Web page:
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Is Trump's Unemployment Extension Constitutional?

WASHINGTON, DC - AUGUST 05: U.S. President Donald Trump speaks during a news conference in the James Brady Press Briefing Room of the White House on August 5, 2020 in Washington, DC. Trump administration officials and Democratic Congressional leaders continue to negotiate on an extension of the unemployment benefits and an additional coronavirus economic stabilization and relief package.  (Photo by Alex Wong/Getty Images)
By Ashley Ravid on August 13, 2020 10:55 AM

Although more unemployment relief is desperately needed by millions across the country, and a second stimulus check package has yet to be approved, President Trump's announcement of a new unemployment extension might not be all that plausible.

$400 of Hypothetical Relief

House Democrats previously passed the HEROES Act, which would have provided an additional $600 a week in unemployment benefits for the rest of 2020. But Republicans in Congress had their own idea: the HEALS Act, which would provide an additional $200 a week through September until a partial wage-replacement program would kick in in October.

President Trump appeared to settle for a middle ground when he signed a memorandum Saturday that would provide an additional $400 weekly to Americans qualifying for unemployment assistance until early December or when allocated funding runs out.

The memorandum describes the United States as being in a "national emergency" during the COVID-19 pandemic. Though presidents do generally receive greater powers during times of war or national distress, the type of spending program that Trump describes in his latest executive memorandum is traditionally only a power granted to Congress. Does Trump's $400 unemployment extension violate the Constitution?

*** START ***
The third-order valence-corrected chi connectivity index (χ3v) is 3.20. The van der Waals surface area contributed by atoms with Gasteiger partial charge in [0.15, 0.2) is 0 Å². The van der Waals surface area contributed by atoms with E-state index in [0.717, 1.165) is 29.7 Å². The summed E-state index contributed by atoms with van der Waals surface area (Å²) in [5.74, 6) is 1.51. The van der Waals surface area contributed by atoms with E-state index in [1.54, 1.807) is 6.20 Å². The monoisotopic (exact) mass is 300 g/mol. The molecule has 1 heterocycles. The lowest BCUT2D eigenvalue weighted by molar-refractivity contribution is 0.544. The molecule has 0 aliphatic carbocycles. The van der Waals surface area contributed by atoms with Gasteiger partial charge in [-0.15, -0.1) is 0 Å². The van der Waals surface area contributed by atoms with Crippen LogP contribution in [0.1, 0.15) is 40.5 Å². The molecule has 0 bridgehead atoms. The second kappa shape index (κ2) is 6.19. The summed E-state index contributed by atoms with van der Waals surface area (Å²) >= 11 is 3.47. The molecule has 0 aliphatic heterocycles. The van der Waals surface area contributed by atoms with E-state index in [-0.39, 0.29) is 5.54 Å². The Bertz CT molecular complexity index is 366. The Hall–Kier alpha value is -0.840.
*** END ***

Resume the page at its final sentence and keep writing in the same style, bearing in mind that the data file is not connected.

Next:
Even Trump Doesn't Seem Confident

The President himself acknowledged that his executive order will be considered problematic by many. "Probably we'll get sued," he said.

In Trump's memorandum, he declared that $300 of the $400 would come from federal funding, while the remainder would be provided by the states. The funds in question — up to $45 billion — would come from the Department of Homeland Security's Disaster Relief Fund.

Article I, Section 8 of the Constitution grants Congress alone the power to spend federal funds. This leaves President Trump's prospective executive order open to heavy legal scrutiny, though it is still unclear whether any suit will be brought against Trump's memo.

The programs that would need to be mobilized in order to distribute this unemployment money, however, will take time to become operational, leaving plenty of time for challenges to arise against the President's memorandum. As with many of Trump's policies, only time will tell whether this unemployment extension will come to fruition or fizzle out under legal challenges.

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